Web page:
The problem in their understanding of democracy and government in people like Calvin and Donald lies in their belief in an over-rated conception of democracy.  Democracy exists in so many forms and styles to suit its respective contextual domains.

At its root, democracy does not promise the election of a “good” leader.  There are far too many supporting examples to this and needs no elaboration here.

Democracy provides a decision-making frame for making choices among who shall govern.  Democracy is not a quality management standard with a checklist of best practices and good conduct procedures.

Is a bad democracy (which is inefficient and slacken) therefore better than a benevolent dictatorship?

Singapore is better off managing democracy as a governance tool in the manner that we did in the past, with regular free and fair elections and in a political climate characterized by freedom from fear, freedom from want, freedom of religious beliefs and the freedom of choice.  If these were what democracy could facilitate, it would be great!  If not, democracy should get out of our way as we journey toward a better, more prosperous, fairer and equal society of one Singapore and one nation.

GoTo the Full Posts:
Rebutting Calvin Cheng’s article @ TREmeritus, 5 April 2015.

Related Democracy Posts:

3 comments:

Matilah_Singapura said...

Democracy is vastly overrated. LKY started as a democrat arguing passionately in then the LA of British colonial Singapore.

However, late on he changed his views---aka IMO he came to his senses.

Managed or guided democracy for Singapore is probably the best option, and has evolved out of the culture.

Democracy rarely "delivers the goods" it is supposed to in theory. Well folks, the world doesn't work on theoretical models posited by ivory-tower intellectuals. Human nature is such that it is quirky and unpredictable. The "social aspect" of human nature is a double-edged sword: it makes us want to seek relationships and groups, but it also is the root of tribal (aka political) behaviour and mass in-group-out-group hostility and violence.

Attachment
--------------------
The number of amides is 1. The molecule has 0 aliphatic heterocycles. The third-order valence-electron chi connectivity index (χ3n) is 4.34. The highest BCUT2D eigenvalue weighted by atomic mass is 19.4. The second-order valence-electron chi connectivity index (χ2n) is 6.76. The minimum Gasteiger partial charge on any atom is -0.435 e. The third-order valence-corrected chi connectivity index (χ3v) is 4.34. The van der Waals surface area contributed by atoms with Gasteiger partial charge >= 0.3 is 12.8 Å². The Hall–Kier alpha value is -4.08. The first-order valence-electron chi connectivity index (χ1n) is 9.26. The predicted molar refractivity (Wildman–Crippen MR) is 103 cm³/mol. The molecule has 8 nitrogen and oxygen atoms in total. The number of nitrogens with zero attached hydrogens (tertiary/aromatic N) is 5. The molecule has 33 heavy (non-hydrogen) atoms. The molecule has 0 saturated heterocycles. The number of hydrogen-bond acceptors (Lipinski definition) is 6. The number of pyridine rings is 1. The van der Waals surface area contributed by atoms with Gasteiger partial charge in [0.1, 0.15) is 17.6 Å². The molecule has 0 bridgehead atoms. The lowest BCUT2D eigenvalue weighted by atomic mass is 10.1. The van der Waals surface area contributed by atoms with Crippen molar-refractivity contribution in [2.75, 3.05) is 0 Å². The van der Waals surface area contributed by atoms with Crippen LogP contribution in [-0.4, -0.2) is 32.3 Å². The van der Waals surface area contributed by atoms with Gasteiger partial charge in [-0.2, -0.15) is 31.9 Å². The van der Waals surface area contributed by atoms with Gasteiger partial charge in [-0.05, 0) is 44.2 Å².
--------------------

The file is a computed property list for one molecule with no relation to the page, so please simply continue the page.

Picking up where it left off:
Democracy is based on the idea that many people all together make the best decisions. We know that is patently false. Democracy is more like a collective of idiots making really bad, self-sabotaging decisions, then blaming the elected leaders when thing go awry.

Human nature is very entertaining. ;-)

Anonymous said...

Writer spouting academic nonsense to justify a LKY state in SG. No one ever says that democracy is ideal and without disadvantages. But it is the only institution that has inherent checks and balances against corruption and hegemony. When a country sinks into a totalitarian and despotic state like LKY's, how do you stop it now even after he is dead? He was a horrible person and leader. You can't simply trade away, trade off or trade in the criminal and inhuman acts he did by rationalising that he brought progress and development to the nation. It is debatable if without him SG would have done as well or even better.

Matilah_Singapura said...

@ 1024:

>> You can't simply trade away, trade off or trade in the criminal and inhuman acts he did

Why trade? Just ignore them. The post-hoc "rationalised" reasons don't matter. This shit happens in politics. Go against the top guy, he will destroy you. He didn't get to the top by being a "nice guy" or a beacon of "fairness". Get over it man!

>> it is debatable if without him SG would have done as well or even better.

I do wholeheartedly agree. The private sector was strong and the political contenders were all some version of Marxist ideology. The fist thing LKY did was to get rid of the Barisan Socialis and implement PAP socialism instead.

Fast forward 50 years, the private sector is smokin'! Wealth comes form the private sector. The best the govt can do is to prepared the way, and don't tax or regulate too much, and of course, maintain social order. LKY did this in spades. He's not Marx. He's not Thatcher or Reagan. He's not even "in between" as some "centrist". Nor was he a libertarian (although many libertarians gush when they hear his name. I'm not one of those libertarians ;-) )

However I doubt if Singapore would be the success it is if there was a western style democracy. No way. In Singapore culture the first thing is to ensure the diverse groups don't end up killing each other.

And so the best and "safest" model to adopt is that of MERITOCRACY -- an idea from the laissez faire private sector. aka "You want something? Go and achieve it for yourself and leave others alone to do the same."

LKY was in his own class---beyond the left-right political compass. Formless. Beholden to no dogma or doctrine---not even to his his own as he would change his mind when necessary.

Formless. Flexible. Pragmatic, with the ruthlessness impetus to "get it done" and get dissenters out of the way ASAP.